financing considerations

Question for the experienced investors on this forum…

If I were to start my REI career in rentals, please give your advice on the following:

  • Although I am certain that lenders take your current financial situation into consideration when processing your loan, do they also utilize the potential rental income to make their decision on granting you a loan? As an example, if I owned 10 properties, do I need to show that I have the income (w/o tenants) that I can afford to pay the mortgages on these notes?
  • When renting, what percentage of your rental income do you put into a “slush fund” to cover vacancies, repairs, etc.?

Any advise would be appreciated…


The bank will consider part of the income from the rental property.

Each bank probably has their own formula. The last bank I dealt wth for a loan on a rental counted 75% of the rent as income.

My suggestion is that you make an appointment with the banker and ask him if he has a loan in hs product line that might work for you. He will explain to you what the requirements are to qualify.

That’s his job, to make loans, so he won’t mind spending a couple of minutes with you, explaining what is available.

Thanks Tatertot,

Do you own rentals? If so, do you put a certain percentage of your PCF aside for vacancies, repairs, etc?

Thanks again for the response…

The lenders I have used apply 70-75% of the rental income when qualifying the loan.

So theoretically if I build a portfolio of 10 homes that rent for $600 each, I would need to show that I could afford approx. $1500 / month on my own income (using the 75% figure)?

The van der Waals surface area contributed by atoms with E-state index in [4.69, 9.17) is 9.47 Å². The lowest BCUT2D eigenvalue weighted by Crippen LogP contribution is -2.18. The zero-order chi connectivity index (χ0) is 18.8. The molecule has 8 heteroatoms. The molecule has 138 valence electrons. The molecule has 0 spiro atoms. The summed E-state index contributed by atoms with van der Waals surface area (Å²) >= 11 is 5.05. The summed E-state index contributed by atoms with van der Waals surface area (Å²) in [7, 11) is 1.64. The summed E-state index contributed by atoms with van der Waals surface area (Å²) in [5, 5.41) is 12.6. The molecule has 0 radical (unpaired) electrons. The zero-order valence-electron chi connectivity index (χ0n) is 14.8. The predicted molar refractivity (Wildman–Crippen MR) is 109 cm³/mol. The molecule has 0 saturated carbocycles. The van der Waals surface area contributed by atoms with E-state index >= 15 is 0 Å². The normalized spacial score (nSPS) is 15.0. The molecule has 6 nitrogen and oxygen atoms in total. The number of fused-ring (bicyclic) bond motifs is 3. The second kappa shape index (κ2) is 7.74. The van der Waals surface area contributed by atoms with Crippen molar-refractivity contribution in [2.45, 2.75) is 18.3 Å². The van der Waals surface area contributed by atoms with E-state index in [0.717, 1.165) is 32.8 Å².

You must assume a 25 vacancy factor.

So add your principal, interest, tax, and insurance together.

Next multiply your rent by .75 to get the rental income used.

Then subtract the PITI from your rental income. If the number is positive, then it will help your debt ratio, if it is negative it will hurt your debt to income ratio.

Stachey, in real world time, fully 50% of the rents that I receive go into a savings account to pay for repairs, taxes, vacancies. That covers my mortgages, too, but I am not fully mortgaged and carry a lot of equity. Other wise 50% of the rents would NOT pay all the expenses plus the motgage.

The bank will possibly count 75% of the rents as income, but they are also going to require you to have 3 time the mortgage payment in income. Each bank is going to have different requirements, but that is a good sort of rule of thumb to use. You will actually have to talk to the bank to ask how they figure out if you are qualified or not.

You also MUST have a good line of credit kept in reserves just in case you get The Repair From Hell, and your emergency fund can’t pay for it. Insurance might pay if your entire roof blows off, but they might not pay if the tenant pours concrete down every drain in the building. They definately won’t pay if the tenant makes meth in your house, and clean up cost for that is astronimical.